Friday, 10th. I was interrupted, and I find that Agnes has been putting in a word, which you won't mind. I have only a few minutes to write to-day, for we are off in an hour or two to the country, where George has a hunting-box. Agnes and Mrs. G. will drive down in the coupe and I shall go by rail later. I have a note from George this morning, who went down yesterday, saying he had a good day. The “Meet” tomorrow is about two miles from the “Box.” I shall ride one of his thorough-breds, but I do not expect to follow the hounds, as it would be very foolish, not having my own saddle, etc.
Lord Maiden is “master of the hounds” (it is a subscription pack). I expect to enjoy meeting some of these birds as much as seeing the hounds. I haven't time to tell you about George, what a “swell” he is on wines and cigars, and that sort of thing. I will write you next week if it is a possible thing.
I have not done anything in the way of troops yet, as General Weatherall has gone into the country for a week's shooting. Next week he will be here. I saw a very handsome troop of horse-guards in the street, fine-looking fellows, all mounted on black horses. But if I were queen of England, I'll swear that I would have better soldiers on guard in front of my quarters than were in front of Buckingham Palace the day we drove by there. They were not soldierly sentinels. They neither marched well, nor came about well, nor carried their pieces well, of which more anon.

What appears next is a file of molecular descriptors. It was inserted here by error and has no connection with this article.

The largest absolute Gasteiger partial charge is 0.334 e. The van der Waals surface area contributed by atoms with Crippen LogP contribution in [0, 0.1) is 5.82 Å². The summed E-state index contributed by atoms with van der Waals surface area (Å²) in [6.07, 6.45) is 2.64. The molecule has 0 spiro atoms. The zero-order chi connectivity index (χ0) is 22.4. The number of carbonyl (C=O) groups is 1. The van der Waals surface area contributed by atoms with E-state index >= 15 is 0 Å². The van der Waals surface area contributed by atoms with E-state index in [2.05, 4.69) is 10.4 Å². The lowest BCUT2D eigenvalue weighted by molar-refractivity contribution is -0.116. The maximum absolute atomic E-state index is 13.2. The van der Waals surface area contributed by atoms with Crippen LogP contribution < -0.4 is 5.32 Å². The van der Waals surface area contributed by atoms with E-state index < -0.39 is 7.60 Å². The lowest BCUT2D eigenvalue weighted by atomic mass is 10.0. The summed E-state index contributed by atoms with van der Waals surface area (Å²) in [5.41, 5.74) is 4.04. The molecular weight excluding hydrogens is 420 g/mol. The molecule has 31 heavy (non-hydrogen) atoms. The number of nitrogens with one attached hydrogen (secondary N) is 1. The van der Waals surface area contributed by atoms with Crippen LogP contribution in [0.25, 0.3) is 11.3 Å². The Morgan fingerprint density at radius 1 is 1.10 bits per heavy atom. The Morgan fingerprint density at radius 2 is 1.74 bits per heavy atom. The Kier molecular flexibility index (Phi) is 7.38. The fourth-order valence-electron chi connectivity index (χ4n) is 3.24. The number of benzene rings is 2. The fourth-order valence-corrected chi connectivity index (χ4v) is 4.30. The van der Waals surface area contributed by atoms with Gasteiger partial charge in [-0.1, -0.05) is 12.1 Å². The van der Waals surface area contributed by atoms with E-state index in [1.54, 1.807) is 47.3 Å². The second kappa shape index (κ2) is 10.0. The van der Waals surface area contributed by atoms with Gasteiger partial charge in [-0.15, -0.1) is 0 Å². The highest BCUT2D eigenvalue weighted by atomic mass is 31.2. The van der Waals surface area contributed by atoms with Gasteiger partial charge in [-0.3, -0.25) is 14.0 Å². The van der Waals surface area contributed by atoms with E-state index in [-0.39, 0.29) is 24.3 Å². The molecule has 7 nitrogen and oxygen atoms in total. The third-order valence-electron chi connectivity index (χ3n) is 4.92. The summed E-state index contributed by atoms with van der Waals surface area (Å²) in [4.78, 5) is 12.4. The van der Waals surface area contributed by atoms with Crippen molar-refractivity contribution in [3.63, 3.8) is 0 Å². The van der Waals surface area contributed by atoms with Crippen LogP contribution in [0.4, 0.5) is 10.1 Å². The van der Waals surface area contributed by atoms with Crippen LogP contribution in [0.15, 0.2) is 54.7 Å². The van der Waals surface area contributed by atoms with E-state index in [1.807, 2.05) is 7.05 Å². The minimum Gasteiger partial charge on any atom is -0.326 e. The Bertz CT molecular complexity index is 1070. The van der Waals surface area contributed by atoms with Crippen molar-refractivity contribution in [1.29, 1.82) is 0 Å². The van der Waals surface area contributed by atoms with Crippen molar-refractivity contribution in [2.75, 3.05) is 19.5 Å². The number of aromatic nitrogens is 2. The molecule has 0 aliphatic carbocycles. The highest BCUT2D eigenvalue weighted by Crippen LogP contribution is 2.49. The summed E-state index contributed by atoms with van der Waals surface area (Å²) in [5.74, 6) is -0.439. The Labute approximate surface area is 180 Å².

I must say good-by, old fellow. I hope to hear a word from you pretty soon. I am very well and strong. Take try beer for lunch like a man. Love to all yours; excuse this shabby letter. I know you will say it's shabby, for you never lie, even out of politeness.
And believe me, with much love, ever yours,
SOURCE: Francis Winthrop Palfrey, Memoir of William Francis Bartlett, p. 161-2